Tuesday, June 28, 2011

10 Questions That Have No Right to Go Away By David Whyte: Question 1

This was forwarded to be by a friend and it really was too good not to share.  However, it is too long to put on one posting, so I'm going to post the questions over the next week or so.  Enjoy!

10 Questions That Have No Right to Go Away

By David Whyte

June 15, 2011

The thought-provoking poet David Whyte considers what we should be asking ourselves—especially when we least want to confront our own answers.

The marvelous thing about a good question is that it shapes our identity as much by the asking as it does by the answering. Nine years ago, I wrote a poem called "Sometimes" in which I talked about the "questions that can make or unmake a life ... questions that have no right to go away."

I still work with this idea. Questions that have no right to go away are those that have to do with the person we are about to become; they are conversations that will happen with or without our conscious participation. They almost always have something to do with how we might be more generous, more courageous, more present, more dedicated, and they also have something to do with timing: when we might step through the doorway into something bigger, better—both beyond ourselves and yet more of ourselves at the same time.

If we are sincere in asking, the eventual answer will give us both a sense of coming home to something we already know as well a sense of surprise—not unlike returning from a long journey to find an old friend sitting unexpectedly on the front step, as if she'd known, without ever being told, not only the exact time and date of your arrival but also your need to be welcomed back.

Here are my 10 Questions That Have No Right to Go Away.

1) Do I know how to have real conversation?
A real conversation always contains an invitation. You are inviting another person to reveal herself or himself to you, to tell you who they are or what they want. To do this requires vulnerability. Now we tend to think that vulnerability is associated with weakness, but there's a kind of robust vulnerability that can create a certain form of strength and presence too.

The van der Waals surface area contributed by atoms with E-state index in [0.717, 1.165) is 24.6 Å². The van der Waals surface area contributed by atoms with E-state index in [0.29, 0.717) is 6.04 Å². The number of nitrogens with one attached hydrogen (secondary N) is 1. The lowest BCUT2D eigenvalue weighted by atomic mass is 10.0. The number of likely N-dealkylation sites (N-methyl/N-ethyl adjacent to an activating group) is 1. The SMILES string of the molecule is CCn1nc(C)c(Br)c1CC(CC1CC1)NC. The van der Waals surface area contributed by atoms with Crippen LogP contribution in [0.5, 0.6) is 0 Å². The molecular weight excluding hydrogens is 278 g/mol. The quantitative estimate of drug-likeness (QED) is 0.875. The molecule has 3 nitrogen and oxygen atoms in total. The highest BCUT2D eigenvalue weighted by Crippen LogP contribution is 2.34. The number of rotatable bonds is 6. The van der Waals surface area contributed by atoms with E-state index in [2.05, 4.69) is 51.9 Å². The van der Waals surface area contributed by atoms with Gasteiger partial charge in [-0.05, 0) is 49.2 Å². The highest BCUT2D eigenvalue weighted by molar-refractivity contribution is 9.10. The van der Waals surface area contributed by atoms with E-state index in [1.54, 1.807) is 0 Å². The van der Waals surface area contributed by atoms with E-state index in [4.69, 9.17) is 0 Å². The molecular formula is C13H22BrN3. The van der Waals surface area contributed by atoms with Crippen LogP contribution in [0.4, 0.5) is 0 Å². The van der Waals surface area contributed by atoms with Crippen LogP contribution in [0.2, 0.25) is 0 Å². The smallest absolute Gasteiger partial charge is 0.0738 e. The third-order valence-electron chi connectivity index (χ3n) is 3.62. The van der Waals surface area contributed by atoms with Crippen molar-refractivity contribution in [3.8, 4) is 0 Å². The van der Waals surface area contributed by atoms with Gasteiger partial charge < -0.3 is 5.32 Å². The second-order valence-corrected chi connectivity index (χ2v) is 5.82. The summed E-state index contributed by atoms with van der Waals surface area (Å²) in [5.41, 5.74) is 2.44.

There are many tough conversations, but one of the most difficult is between a parent and an adolescent daughter, partly because as a parent we are almost always attempting to relate to someone who is no longer there. The parent therefore usually tries to start the conversation by offering a perspective that the daughter finds not only out of date but also unhelpful; the daughter then replies by way of defense with something just a shade more unhelpful, and so the process continues. A year or so ago, I found myself in exactly this dynamic, my daughter's bedroom door slamming shut just as I was just about to say that last, deeply satisfying unhelpful thing.

But I caught myself and said, "David, this isn't a real conversation. How do you make this a real conversation?" I gave it the old 10-minute cooldown time, walked into the kitchen, made tea and put out a tray, and on the tray: a plate of cookies, a milk pitcher, a cup and a saucer. Then I knocked on her door and said in a very different, more invitational voice, "Come on, Charlotte, I've made tea. Let's go and have a talk."

As soon as I put the tray down and we had sat next to each other, almost by accident I happened to say exactly the right thing—I said, "Charlotte, tell me one thing you'd like me to stop doing as a father. And tell me one thing you'd like me to do more of." She suddenly gazed up at me with a lovely look in her eyes, one I knew from her very early infancy. She was engaged again because at last I was really inviting her to tell me was who she had become—not who she had been or who I wanted her to be—but who she was now.

Monday, June 20, 2011

I apologize for being a yoga teacher...

...because I am flawed.  And therefore, shouldn't teach yoga.

Perhaps I said something that didn't sit right with you.

Perhaps I didn't say Hello when you walked in.

Perhaps I suggested an adjustment that didn't work.

Perhaps I played some music that you didn't like.

Perhaps I did a sequence that was too hard/too easy one day or not what you wanted.

Perhaps I was the substitute instructor.  

Perhaps I quoted a poem during savasana.

Perhaps I opened with a chant.

Perhaps I read a passage from the Bhagavad Gita and you are a devout Christian.

Perhaps I quoted a biblical saying and you are an Atheist.